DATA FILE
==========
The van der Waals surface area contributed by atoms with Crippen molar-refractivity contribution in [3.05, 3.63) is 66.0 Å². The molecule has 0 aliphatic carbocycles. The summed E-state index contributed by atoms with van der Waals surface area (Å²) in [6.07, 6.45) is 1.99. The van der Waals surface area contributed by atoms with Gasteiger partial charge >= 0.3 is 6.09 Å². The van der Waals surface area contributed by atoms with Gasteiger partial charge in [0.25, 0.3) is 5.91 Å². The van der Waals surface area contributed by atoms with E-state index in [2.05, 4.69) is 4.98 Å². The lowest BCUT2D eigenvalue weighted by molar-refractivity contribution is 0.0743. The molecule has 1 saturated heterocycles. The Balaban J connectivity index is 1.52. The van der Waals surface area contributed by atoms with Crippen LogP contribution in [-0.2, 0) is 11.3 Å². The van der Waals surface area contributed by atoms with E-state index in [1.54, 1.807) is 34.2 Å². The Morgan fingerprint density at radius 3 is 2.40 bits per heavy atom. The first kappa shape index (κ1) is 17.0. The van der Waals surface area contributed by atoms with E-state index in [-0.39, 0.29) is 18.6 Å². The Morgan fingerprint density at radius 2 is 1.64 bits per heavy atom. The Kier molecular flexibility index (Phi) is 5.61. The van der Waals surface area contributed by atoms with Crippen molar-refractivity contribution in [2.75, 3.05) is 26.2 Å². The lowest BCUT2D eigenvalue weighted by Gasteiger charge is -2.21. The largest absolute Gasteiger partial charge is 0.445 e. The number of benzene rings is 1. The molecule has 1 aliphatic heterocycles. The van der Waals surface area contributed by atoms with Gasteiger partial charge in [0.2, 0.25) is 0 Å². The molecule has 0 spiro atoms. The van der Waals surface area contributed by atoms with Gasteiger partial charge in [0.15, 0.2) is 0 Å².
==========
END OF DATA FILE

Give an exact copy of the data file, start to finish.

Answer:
The van der Waals surface area contributed by atoms with Crippen molar-refractivity contribution in [3.05, 3.63) is 66.0 Å². The molecule has 0 aliphatic carbocycles. The summed E-state index contributed by atoms with van der Waals surface area (Å²) in [6.07, 6.45) is 1.99. The van der Waals surface area contributed by atoms with Gasteiger partial charge >= 0.3 is 6.09 Å². The van der Waals surface area contributed by atoms with Gasteiger partial charge in [0.25, 0.3) is 5.91 Å². The van der Waals surface area contributed by atoms with E-state index in [2.05, 4.69) is 4.98 Å². The lowest BCUT2D eigenvalue weighted by molar-refractivity contribution is 0.0743. The molecule has 1 saturated heterocycles. The Balaban J connectivity index is 1.52. The van der Waals surface area contributed by atoms with Crippen LogP contribution in [-0.2, 0) is 11.3 Å². The van der Waals surface area contributed by atoms with E-state index in [1.54, 1.807) is 34.2 Å². The Morgan fingerprint density at radius 3 is 2.40 bits per heavy atom. The first kappa shape index (κ1) is 17.0. The van der Waals surface area contributed by atoms with E-state index in [-0.39, 0.29) is 18.6 Å². The Morgan fingerprint density at radius 2 is 1.64 bits per heavy atom. The Kier molecular flexibility index (Phi) is 5.61. The van der Waals surface area contributed by atoms with Crippen molar-refractivity contribution in [2.75, 3.05) is 26.2 Å². The lowest BCUT2D eigenvalue weighted by Gasteiger charge is -2.21. The largest absolute Gasteiger partial charge is 0.445 e. The number of benzene rings is 1. The molecule has 1 aliphatic heterocycles. The van der Waals surface area contributed by atoms with Gasteiger partial charge in [0.2, 0.25) is 0 Å². The molecule has 0 spiro atoms. The van der Waals surface area contributed by atoms with Gasteiger partial charge in [0.15, 0.2) is 0 Å².